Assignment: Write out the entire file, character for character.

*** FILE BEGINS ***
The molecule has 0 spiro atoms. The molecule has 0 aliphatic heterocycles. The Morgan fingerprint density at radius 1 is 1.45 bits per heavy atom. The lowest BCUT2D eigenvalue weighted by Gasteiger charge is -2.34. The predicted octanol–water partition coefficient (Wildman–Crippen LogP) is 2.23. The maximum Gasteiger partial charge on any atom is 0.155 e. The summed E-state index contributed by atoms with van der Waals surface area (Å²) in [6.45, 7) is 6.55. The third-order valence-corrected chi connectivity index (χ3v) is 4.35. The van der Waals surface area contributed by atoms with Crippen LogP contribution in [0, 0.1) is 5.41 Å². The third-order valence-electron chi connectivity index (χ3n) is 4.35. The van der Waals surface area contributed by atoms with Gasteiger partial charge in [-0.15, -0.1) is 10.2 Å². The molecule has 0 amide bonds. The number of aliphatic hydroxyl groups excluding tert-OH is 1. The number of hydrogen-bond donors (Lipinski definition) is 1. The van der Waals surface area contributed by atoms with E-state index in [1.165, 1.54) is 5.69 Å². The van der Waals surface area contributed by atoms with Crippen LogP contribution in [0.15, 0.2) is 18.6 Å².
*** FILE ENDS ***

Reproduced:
The molecule has 0 spiro atoms. The molecule has 0 aliphatic heterocycles. The Morgan fingerprint density at radius 1 is 1.45 bits per heavy atom. The lowest BCUT2D eigenvalue weighted by Gasteiger charge is -2.34. The predicted octanol–water partition coefficient (Wildman–Crippen LogP) is 2.23. The maximum Gasteiger partial charge on any atom is 0.155 e. The summed E-state index contributed by atoms with van der Waals surface area (Å²) in [6.45, 7) is 6.55. The third-order valence-corrected chi connectivity index (χ3v) is 4.35. The van der Waals surface area contributed by atoms with Crippen LogP contribution in [0, 0.1) is 5.41 Å². The third-order valence-electron chi connectivity index (χ3n) is 4.35. The van der Waals surface area contributed by atoms with Gasteiger partial charge in [-0.15, -0.1) is 10.2 Å². The molecule has 0 amide bonds. The number of aliphatic hydroxyl groups excluding tert-OH is 1. The number of hydrogen-bond donors (Lipinski definition) is 1. The van der Waals surface area contributed by atoms with E-state index in [1.165, 1.54) is 5.69 Å². The van der Waals surface area contributed by atoms with Crippen LogP contribution in [0.15, 0.2) is 18.6 Å².